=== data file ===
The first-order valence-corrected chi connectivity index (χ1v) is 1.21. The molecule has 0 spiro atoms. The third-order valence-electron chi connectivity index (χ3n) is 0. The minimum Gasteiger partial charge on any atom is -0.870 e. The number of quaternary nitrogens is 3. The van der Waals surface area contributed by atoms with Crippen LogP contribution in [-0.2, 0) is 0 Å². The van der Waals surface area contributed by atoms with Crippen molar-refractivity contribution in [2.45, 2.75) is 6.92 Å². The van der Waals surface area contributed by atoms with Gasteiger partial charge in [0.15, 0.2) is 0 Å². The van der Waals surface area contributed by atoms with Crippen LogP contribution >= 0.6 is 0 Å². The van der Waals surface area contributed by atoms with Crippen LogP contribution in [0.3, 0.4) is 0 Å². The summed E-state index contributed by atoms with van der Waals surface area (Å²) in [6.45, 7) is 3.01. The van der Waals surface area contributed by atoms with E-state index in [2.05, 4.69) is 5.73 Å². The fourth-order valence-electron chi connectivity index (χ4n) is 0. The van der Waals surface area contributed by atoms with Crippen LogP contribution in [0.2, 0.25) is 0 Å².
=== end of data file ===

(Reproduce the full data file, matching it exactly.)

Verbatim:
The first-order valence-corrected chi connectivity index (χ1v) is 1.21. The molecule has 0 spiro atoms. The third-order valence-electron chi connectivity index (χ3n) is 0. The minimum Gasteiger partial charge on any atom is -0.870 e. The number of quaternary nitrogens is 3. The van der Waals surface area contributed by atoms with Crippen LogP contribution in [-0.2, 0) is 0 Å². The van der Waals surface area contributed by atoms with Crippen molar-refractivity contribution in [2.45, 2.75) is 6.92 Å². The van der Waals surface area contributed by atoms with Gasteiger partial charge in [0.15, 0.2) is 0 Å². The van der Waals surface area contributed by atoms with Crippen LogP contribution >= 0.6 is 0 Å². The van der Waals surface area contributed by atoms with Crippen LogP contribution in [0.3, 0.4) is 0 Å². The summed E-state index contributed by atoms with van der Waals surface area (Å²) in [6.45, 7) is 3.01. The van der Waals surface area contributed by atoms with E-state index in [2.05, 4.69) is 5.73 Å². The fourth-order valence-electron chi connectivity index (χ4n) is 0. The van der Waals surface area contributed by atoms with Crippen LogP contribution in [0.2, 0.25) is 0 Å².